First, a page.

Makes you think all the world's a sunny day, oh yeah!
I got a Nikon camera
I love to take a photograph
So Mama, don't take my Kodachrome away

                               --- Paul Simon, Kodachrome.

Tuesday, December 28, 2010

The Pure Truth: Photorealism at Tampa Museum of Art.

Realism has taken many forms in Art. In the modern context, it is philosophically derived from Locke and Des Cartes & originated by Thomas Reid, a Scottish "Common Sense" philosopher who replaced no less than Adam Smith at Glasgow. Artistically, Realism arises in 1850's France as a reaction to Romanticism. Championed by Courbet, as a way to get closer to the Truth (and further away from Romanticism), with such works as "Bon Jour Monsieur Courbet" . Photography had already been invented and announced to the world by Daguerre in 1839.

Photorealism began around 1969, derived from Pop Art and partly in reaction to the spontaneous, unplanned brush strokes Abstract Expressionism, the term coined by NYC art dealer Louis K. Meisel, who defined it thusly:

1. The Photo-Realist uses the camera and photograph to gather information.
2. The Photo-Realist uses a mechanical or semimechanical means to transfer the information to the canvas.

[This was usually done by projecting slides]

3. The Photo-Realist must have the technical ability to make the finished work appear photographic.
4. The artist must have exhibited work as a Photo-Realist by 1972 to be considered one of the central Photo-Realists.
5. The artist must have devoted at least five years to the development and exhibition of Photo-Realist work.

  It was first used institutionally the next year in a show at the Whitney called "Twenty-Two Realists". It was also called Super-Realism, New Realism, Sharp Focus Realism, or Hyper Realism at the beginning. The first Photorealists were Richard Estes, Ralph Goings, Chuck Close, Charles Bell, Audrey Flack, Don Eddy, Robert Bechtle and Tom Blackwell.

At this site, you can see the work of ten photo-realist painters.Here's the results for a Google search for Photorealist images.

There were also Photorealist sculptors ("Verists"), the most famous of which is Duane Hanson.

Photorealism continues to this day, but has shifted from a mainly American movement, to a European one.

The pay-off for this rigid way of working was a kind of objectivity, a Pure Truth expressed in paint, not the photographic print. Estes and others took this in different directions. One thing Estes did was to explore the origins of Impressionism via light, space and subjects. Like much Pop Art, Photorealism is concerned with banal, consumerist subjects and everyday scenes.

There is much, much more to Photorealism than this little article, which is meant as a primer for Museum goers to the TMA show to experience the fullness of the work.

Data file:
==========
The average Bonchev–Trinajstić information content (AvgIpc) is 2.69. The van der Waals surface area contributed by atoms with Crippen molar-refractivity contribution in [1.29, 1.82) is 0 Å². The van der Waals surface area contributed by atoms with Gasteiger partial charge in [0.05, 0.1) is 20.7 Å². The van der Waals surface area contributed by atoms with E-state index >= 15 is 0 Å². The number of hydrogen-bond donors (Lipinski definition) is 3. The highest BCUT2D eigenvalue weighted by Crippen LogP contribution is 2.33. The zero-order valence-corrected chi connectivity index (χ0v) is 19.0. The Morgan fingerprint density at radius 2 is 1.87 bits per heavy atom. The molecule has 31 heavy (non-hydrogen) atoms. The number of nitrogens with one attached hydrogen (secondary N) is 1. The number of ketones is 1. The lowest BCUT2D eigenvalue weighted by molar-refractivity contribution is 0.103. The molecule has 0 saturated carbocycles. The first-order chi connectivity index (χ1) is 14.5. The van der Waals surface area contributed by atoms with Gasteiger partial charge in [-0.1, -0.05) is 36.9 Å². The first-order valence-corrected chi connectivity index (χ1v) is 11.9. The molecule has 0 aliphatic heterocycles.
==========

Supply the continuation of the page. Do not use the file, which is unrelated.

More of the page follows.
Realism: Selections from the Martin Z. Margulies Collection. November 20, 2010 - July 17, 2011 @ Tampa Museum of Art, 120 W. Gasparilla Plaza. Admission $10.00. Museum hours: Mon, Tues, Wed, and Fri from 11 a.m. – 7 p.m.; Thurs from 11 a.m. – 9 p.m.; and Sat and Sun from 11 a.m. – 5 p.m.
--- Luis

Friday, December 24, 2010

This Weekend: Dec. 24th - 26th

Wishing you and your loved ones a very  Merry Christmas from Art Taco.

Boxing Day Incident @ Cafe Hey - A WMNF event featuring live music and visual arts at this jewel of an intimate venue.
5-9 PM Sunday, Dec. 26th, 1540 N. Franklin Ave., Tampa. 813.221.5150.

Realism: Selections from the Martin Z. Margulies Collection @ Tampa Museum of Art (TMA) - This is an exhibit resulting from the partnership between the Margulies Collection in Miami and TMA. Fidelity to a real or conceptual referent and its apparent veracity is one of the core issues in the Visual Arts.
Tampa Museum of Art, 120 W. Gasparilla Plaza Tampa. Through July 17th.


Wednesday, December 22, 2010

Dear Santa...

 So you're shopping locally this year. I know I haven't been er...maximally good, perhaps edging into the gray teflon slope of naughty at times. You were probably watching that night at the Refractory show at the Armature Works, weren't you? Remember, I believed in you long after my friends stopped. Maybe too long. Anyway, deserving or not, here's my list for 2010, in no particular order.

1) It's way too big for my house -- or the chimney --, and one can only imagine how much money it would cost to get (or have made) a plexiglass box to fit over it to keep the dust out, but Kim Radatz' "Wishful Thinking"  has been on my mind for some time since I first saw it at C. Emerson's Sapience show.

2) Diane Ding had a suite of four paintings at Mindy Solomon's Tranformative Influences show, and I simply can't bear the cruel thought of separating them, Santa, so all four should stay together -- and on my walls. Here's one.

3) One of Carolina Cleere's paintings of crows, any of them, though the one with the birthday candles below it may be my favorite.

4) A signed book of Orlando poetess Rachel Leona Kapitan's poetry, with the extraordinary poem "Gardener" in it, along with a DVD of her performing it. Or getting to see her "reading" it again.